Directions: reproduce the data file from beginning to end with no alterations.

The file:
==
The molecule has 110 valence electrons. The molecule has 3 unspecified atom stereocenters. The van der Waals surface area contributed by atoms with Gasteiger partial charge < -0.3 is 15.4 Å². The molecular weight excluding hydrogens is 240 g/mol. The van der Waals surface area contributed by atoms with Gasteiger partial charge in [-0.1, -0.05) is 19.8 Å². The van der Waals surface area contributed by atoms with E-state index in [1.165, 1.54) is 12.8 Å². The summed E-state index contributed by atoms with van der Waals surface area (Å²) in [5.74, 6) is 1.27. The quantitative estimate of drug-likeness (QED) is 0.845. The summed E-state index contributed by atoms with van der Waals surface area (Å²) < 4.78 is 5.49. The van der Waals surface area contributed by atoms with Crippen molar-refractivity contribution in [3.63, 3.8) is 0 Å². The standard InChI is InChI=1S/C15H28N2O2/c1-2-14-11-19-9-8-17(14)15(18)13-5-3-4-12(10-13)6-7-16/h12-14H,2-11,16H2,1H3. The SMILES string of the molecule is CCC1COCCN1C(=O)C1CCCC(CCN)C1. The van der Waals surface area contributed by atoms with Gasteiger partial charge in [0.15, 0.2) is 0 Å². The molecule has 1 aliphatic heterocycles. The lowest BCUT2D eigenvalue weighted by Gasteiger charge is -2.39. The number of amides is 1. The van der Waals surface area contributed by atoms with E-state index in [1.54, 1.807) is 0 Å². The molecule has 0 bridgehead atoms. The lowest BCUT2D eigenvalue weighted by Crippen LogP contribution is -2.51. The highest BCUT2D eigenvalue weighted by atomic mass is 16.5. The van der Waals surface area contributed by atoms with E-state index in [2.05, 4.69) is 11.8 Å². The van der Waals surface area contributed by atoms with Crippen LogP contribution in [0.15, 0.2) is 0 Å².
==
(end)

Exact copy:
The molecule has 110 valence electrons. The molecule has 3 unspecified atom stereocenters. The van der Waals surface area contributed by atoms with Gasteiger partial charge < -0.3 is 15.4 Å². The molecular weight excluding hydrogens is 240 g/mol. The van der Waals surface area contributed by atoms with Gasteiger partial charge in [-0.1, -0.05) is 19.8 Å². The van der Waals surface area contributed by atoms with E-state index in [1.165, 1.54) is 12.8 Å². The summed E-state index contributed by atoms with van der Waals surface area (Å²) in [5.74, 6) is 1.27. The quantitative estimate of drug-likeness (QED) is 0.845. The summed E-state index contributed by atoms with van der Waals surface area (Å²) < 4.78 is 5.49. The van der Waals surface area contributed by atoms with Crippen molar-refractivity contribution in [3.63, 3.8) is 0 Å². The standard InChI is InChI=1S/C15H28N2O2/c1-2-14-11-19-9-8-17(14)15(18)13-5-3-4-12(10-13)6-7-16/h12-14H,2-11,16H2,1H3. The SMILES string of the molecule is CCC1COCCN1C(=O)C1CCCC(CCN)C1. The van der Waals surface area contributed by atoms with Gasteiger partial charge in [0.15, 0.2) is 0 Å². The molecule has 1 aliphatic heterocycles. The lowest BCUT2D eigenvalue weighted by Gasteiger charge is -2.39. The number of amides is 1. The van der Waals surface area contributed by atoms with E-state index in [1.54, 1.807) is 0 Å². The molecule has 0 bridgehead atoms. The lowest BCUT2D eigenvalue weighted by Crippen LogP contribution is -2.51. The highest BCUT2D eigenvalue weighted by atomic mass is 16.5. The van der Waals surface area contributed by atoms with E-state index in [2.05, 4.69) is 11.8 Å². The van der Waals surface area contributed by atoms with Crippen LogP contribution in [0.15, 0.2) is 0 Å².